Walleye on the ice with ice fishing rod - Photo Gord Ellis

minimum gear required

One of the other beautiful things about ice fishing is you don’t really need a ton of actual fishing gear. The most basic set up is just a spool of monofilament line, a few hooks and sinkers, a stick or “gad” and flagging tape. You attach the hook to the line, drop the baited hook down the hole, then make a loop and attach the flagging tape. The loop is placed on the stick over the holes and then you wait. When the fish bites, the flagging tape slips off and signals the angler. Most ice anglers now prefer to use an ice fishing rod with a spinning reel. This allows you to jig a lure or set it up on a balance. It’s a little nicer and smoother to fight a fish with a short rod and the drag helps when big fish take long runs.

Gord Ellis with  lake trout - Photo Gord Ellis

bait + Lures for superior fish

As for bait, generally minnows are the go-to in the winter, either fished on a hook or on a lead head jig. Active, medium to medium/large sized minnows will attract nearly all species of fish in the winter. When fishing perch or smaller sized trout, you may need small minnow. Larger fish such as pike, walleye and lake trout are attracted to large minnows or four to five inch suckers.  Use a treble hook on larger bait. Worms work well for perch and brook trout, especially when tipped on a jig.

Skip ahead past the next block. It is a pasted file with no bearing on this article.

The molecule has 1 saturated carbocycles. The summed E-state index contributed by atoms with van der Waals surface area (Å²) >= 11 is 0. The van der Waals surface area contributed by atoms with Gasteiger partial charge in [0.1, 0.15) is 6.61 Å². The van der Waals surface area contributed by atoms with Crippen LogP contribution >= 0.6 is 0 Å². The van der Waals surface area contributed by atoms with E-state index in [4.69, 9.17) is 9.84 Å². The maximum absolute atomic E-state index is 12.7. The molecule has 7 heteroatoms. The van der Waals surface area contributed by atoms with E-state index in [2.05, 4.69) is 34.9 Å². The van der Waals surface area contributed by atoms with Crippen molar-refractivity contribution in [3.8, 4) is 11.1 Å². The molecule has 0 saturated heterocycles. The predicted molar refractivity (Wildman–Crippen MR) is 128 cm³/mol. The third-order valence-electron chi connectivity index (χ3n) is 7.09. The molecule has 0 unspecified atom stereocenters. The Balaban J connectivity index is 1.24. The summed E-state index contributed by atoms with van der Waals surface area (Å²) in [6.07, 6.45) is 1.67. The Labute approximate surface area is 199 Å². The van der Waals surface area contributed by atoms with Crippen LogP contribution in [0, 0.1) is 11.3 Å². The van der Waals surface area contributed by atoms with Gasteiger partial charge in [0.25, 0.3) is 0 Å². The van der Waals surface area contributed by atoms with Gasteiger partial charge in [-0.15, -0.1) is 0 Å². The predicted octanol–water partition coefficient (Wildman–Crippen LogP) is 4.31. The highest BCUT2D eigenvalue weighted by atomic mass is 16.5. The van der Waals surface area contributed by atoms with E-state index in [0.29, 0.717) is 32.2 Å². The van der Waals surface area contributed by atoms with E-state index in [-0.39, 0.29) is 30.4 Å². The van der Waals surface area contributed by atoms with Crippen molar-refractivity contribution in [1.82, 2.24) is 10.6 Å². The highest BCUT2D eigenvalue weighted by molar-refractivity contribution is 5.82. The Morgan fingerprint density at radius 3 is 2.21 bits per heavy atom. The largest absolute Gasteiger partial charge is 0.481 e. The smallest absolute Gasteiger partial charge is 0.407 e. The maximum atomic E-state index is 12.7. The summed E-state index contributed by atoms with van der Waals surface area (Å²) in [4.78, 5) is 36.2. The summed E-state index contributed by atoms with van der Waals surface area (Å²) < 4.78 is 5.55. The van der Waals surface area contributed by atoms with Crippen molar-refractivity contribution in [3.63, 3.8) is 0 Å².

Ice fishing  artificial baits top left to right Airplane jig Jigging Rapala Bucktail jig white tube jig and Swedish Pimple spoon - G. Ellis photo

As for lures, there are a few old standbys that will serve the Northern Ontario ice angler well. Basically, my five go to lures include a bucktail jig, white tube jig, Airplane jig, Swedish Pimple and Rapala Jigging Minnow. All these lures will catch a wide variety of fish species. For larger, more aggressive species like lake trout or pike, the Airplane Jig, Swedish Pimple and white tube jig are heard to beat. The smaller sized Jigging Rapala and bucktail jigs are attractive to brook trout, rainbow trout, splake and whitefish. Have a few different sizes of each lure and you will be well stocked for all situations.